Gary Fincke: "Assessing the Dead"




When Gettysburg’s dead, years buried, 

were unearthed for removal 

to national cemeteries,

someone was hired to separate

Union from Confederate,

making certain the loyal

were rewarded, relying,

of course, upon jacket color, 

but when difficult to tell, 

shoe make and the quality 

of underwear to qualify

for graves marked well-deserved.


My sister, twice, has studied 

photographs to perfect display,

learning which necklace our mother 

wore with her blue, Sunday-only 

lace-trimmed dress, how, exactly, 

our father’s awards were arranged

for ceremony when he put on

his scoutmaster's uniform,

placing those reframed portraits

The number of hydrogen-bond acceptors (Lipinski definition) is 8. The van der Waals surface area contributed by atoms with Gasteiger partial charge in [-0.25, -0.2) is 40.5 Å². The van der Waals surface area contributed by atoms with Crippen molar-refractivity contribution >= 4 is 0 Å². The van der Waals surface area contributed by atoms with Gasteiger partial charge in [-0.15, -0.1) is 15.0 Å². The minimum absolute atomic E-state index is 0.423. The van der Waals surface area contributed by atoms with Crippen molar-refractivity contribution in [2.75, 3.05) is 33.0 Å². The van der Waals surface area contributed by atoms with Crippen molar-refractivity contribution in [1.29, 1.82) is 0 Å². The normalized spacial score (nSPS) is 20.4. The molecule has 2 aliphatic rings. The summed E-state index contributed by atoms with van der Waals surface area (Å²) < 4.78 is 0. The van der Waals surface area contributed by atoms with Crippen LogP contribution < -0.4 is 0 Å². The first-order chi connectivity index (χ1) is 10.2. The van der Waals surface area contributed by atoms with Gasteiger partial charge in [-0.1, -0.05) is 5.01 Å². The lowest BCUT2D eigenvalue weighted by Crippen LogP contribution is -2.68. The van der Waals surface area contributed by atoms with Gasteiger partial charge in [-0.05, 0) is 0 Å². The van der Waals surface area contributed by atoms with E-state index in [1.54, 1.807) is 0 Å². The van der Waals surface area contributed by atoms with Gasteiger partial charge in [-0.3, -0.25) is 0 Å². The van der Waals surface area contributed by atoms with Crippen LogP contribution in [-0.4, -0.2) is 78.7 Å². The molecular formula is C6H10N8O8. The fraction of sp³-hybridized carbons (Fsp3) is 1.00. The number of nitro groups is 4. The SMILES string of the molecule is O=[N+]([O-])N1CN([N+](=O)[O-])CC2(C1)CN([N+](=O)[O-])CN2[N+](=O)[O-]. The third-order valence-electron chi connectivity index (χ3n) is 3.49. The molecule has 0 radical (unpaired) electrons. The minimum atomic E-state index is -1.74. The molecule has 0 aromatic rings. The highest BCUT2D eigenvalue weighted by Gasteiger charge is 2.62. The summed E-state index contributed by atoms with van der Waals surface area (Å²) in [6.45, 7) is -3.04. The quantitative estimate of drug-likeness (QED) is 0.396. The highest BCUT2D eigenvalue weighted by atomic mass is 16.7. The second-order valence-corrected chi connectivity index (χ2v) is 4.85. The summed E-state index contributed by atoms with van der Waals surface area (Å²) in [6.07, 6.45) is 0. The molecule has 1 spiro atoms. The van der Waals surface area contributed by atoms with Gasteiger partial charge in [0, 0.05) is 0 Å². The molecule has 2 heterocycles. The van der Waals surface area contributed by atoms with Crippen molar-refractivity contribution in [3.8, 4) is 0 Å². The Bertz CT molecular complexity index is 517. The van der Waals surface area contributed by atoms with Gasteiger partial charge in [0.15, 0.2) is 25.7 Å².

alongside both coffins like  

mirrors or proof of love.


And now we’ve learned elephants

investigate the bones of their dead

by smell and touch, using the tips 

of their trunks to caress what’s left.

And yes, sometimes the young can 

Identify their parents, 

lingering longer to inspect, 

or, we like to imagine, 

reflect.  And whether saddened 

or comforted by the ordeal 

of recollection, they examine

the contours of the whitened skull.

Which is how reverie begins.

Then how it ends in turning away,

the necessary going on.


Gary Fincke's latest collection of poetry is After the Three-Moon Era, which won the 2015 Jacar Press Poetry Prize.  His next book will be a collection of selected poems from Stephen F. Austin University Press.